It essentially also leaves Candeias, Morelos and Kent to play against Kilmarnock’s back four and midfield four. At times, Candeias tried to drop in to fill the space but there was no interchange with the midfield. No forward run from Jack, Kamara or Halliday. This only led to Rangers having one more player below the line of pressure.
Kilmarnock’s well-drilled defence
Kilmarnock started in a low block 4-5-1 when out of possession with the opposite wide player in midfield coming in tight usually all the way to the central channel. If Rangers broke the first line of pressure, Mulumbu would drop into midfield and Dicker would drop back to protect the back four. Overloading the midfield and leaving no central passing lanes. This gave Rangers the choice of playing wide, retaining possession or to play the ball long. If they played the ball wide, O’Donnell and Burke on one side and Taylor and McKenzie on the other can press. Rangers on most occasions opted for non-productive possession in their own half followed by a long ball for Kent or Candeias to chase.
Kilmarnock also set traps to snatch possession and counter onto Rangers. The opening goal was a prime example of such a situation. Rangers in the shape of Jack seemingly with safe possession. However Jack plays a slack pass to Goldson in the air, Goldson looks uncomfortable, the trigger for Mulumbu, circled below, to press. This triggers the press for the whole team.
Below Mulumbu sprints off Kamara to close down Goldson. There is no recognition of potential danger from Rangers. Flanagan and Barišić are high. There is no defensive transition from the midfield. A lack of awareness from Halliday. Mulumbu has engaged Goldson but Kamara has not angled himself behind the press to enable him to receive and play out quickly forward. As a result, Mulumbu is able to get back to Kamara to dispossess him.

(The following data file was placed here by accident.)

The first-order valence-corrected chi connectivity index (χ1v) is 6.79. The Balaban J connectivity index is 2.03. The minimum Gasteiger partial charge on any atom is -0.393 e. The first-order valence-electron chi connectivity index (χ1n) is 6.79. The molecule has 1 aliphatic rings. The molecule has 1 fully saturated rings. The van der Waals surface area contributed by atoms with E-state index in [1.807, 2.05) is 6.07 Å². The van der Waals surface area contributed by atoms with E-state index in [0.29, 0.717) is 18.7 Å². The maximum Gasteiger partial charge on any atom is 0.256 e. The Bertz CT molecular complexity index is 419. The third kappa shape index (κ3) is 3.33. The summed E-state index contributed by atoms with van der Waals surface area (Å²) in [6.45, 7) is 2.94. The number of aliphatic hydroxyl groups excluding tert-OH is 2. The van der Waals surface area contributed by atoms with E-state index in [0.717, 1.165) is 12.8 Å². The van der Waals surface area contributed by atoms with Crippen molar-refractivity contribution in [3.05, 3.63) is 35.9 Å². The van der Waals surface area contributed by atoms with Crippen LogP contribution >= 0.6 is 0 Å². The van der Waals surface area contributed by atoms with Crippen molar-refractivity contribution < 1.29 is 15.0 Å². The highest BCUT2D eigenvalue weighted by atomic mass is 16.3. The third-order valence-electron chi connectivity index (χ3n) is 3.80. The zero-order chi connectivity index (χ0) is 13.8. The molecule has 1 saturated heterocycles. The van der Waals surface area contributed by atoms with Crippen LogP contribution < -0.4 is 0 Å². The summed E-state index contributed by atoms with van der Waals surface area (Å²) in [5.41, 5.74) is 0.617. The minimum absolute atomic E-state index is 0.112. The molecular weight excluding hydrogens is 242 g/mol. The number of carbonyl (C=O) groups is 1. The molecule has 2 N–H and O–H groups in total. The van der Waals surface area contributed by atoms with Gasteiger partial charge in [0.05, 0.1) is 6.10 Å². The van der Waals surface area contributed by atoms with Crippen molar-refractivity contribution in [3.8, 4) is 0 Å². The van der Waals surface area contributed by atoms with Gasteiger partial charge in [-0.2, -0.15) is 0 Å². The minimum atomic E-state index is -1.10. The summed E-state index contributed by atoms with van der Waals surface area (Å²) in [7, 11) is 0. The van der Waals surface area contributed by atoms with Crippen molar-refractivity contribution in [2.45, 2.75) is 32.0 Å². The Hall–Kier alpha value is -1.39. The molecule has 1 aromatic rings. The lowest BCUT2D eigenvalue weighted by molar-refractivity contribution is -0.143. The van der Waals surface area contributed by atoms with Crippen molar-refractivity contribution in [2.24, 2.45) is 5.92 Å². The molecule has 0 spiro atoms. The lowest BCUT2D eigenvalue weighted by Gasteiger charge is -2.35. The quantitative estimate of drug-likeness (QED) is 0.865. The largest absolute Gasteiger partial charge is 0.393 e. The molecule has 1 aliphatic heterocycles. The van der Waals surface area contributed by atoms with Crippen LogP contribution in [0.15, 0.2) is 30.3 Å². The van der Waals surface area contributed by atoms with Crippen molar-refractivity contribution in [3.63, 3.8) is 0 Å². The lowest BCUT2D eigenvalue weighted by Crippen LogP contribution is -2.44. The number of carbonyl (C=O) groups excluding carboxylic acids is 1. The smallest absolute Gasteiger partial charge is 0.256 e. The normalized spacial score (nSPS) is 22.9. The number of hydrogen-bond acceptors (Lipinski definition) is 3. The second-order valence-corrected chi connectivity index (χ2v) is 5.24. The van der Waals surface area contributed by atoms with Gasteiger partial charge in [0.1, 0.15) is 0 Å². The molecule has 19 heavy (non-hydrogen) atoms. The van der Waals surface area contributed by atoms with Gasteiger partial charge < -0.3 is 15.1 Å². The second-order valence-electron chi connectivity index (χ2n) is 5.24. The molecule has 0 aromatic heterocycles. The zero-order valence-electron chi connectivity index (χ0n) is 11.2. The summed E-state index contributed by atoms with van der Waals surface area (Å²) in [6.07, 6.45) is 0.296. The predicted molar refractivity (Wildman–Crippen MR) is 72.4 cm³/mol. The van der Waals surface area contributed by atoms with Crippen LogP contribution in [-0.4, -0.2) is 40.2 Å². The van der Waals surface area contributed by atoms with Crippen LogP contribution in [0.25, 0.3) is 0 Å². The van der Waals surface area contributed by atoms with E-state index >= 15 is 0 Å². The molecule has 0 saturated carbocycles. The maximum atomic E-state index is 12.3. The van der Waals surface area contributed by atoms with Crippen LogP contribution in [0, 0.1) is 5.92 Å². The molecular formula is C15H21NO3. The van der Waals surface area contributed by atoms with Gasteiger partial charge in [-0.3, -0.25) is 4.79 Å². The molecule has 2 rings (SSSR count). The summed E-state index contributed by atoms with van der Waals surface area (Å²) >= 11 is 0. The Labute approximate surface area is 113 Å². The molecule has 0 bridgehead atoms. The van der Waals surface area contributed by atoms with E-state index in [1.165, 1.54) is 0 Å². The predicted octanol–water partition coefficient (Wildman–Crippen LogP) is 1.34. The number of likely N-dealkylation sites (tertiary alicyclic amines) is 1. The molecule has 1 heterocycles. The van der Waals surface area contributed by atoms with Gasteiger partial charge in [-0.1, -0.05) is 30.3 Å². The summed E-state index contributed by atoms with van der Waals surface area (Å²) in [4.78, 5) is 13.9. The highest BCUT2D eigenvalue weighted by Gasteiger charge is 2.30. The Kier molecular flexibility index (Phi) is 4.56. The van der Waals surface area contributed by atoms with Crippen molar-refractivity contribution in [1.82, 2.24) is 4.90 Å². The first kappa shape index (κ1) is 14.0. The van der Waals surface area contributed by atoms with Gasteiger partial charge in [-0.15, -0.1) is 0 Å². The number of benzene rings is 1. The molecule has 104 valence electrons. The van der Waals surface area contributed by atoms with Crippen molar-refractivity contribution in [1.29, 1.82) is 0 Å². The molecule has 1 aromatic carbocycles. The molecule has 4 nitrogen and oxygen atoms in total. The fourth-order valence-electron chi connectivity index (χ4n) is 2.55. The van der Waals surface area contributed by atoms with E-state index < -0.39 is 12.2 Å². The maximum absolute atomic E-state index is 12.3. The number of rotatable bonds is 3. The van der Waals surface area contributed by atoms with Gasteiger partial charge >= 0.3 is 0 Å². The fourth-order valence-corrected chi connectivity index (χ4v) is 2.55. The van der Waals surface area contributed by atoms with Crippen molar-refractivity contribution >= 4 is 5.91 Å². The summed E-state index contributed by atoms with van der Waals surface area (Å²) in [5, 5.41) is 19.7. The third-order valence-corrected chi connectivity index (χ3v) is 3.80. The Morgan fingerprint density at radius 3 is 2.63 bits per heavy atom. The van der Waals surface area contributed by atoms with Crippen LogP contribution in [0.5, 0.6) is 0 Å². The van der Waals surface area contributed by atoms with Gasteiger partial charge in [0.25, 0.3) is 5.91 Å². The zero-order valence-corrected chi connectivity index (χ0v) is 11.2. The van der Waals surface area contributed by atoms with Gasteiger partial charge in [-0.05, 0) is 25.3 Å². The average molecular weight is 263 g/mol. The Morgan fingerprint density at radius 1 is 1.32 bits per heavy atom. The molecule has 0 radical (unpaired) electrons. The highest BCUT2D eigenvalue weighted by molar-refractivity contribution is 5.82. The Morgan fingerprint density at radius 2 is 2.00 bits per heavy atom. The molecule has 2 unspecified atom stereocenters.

Rangers midfield get drawn into to the ball in a straight line. Brophy takes Worrall in towards Goldson, leaving space wide for Burke. From there it is simple for Mulumbu to play a pass over the top leave Burke one on one with the goalkeeper.
Since Clarke arrived at Rugby Park, he has more than had the measure of Rangers. In general matches between the sides have followed a familiar pattern. Clarke clearly has the game plan to combat Rangers. In this instance despite Rangers having 72% possession, they could only achieve an expected goal rating of 0.54. Whereas, Kilmarnock with a mere 28% possession achieved an expected goal rating of 1.9.
Rangers have still to find a consistent game model that is adaptable to changing circumstances and can use the space effectively. After a promising run of six wins from six games following their defeat by Celtic, it is clear that they do not have the strength and depth in their squad to make wholesale changes. Summer recruitment will be a priority for Gerard.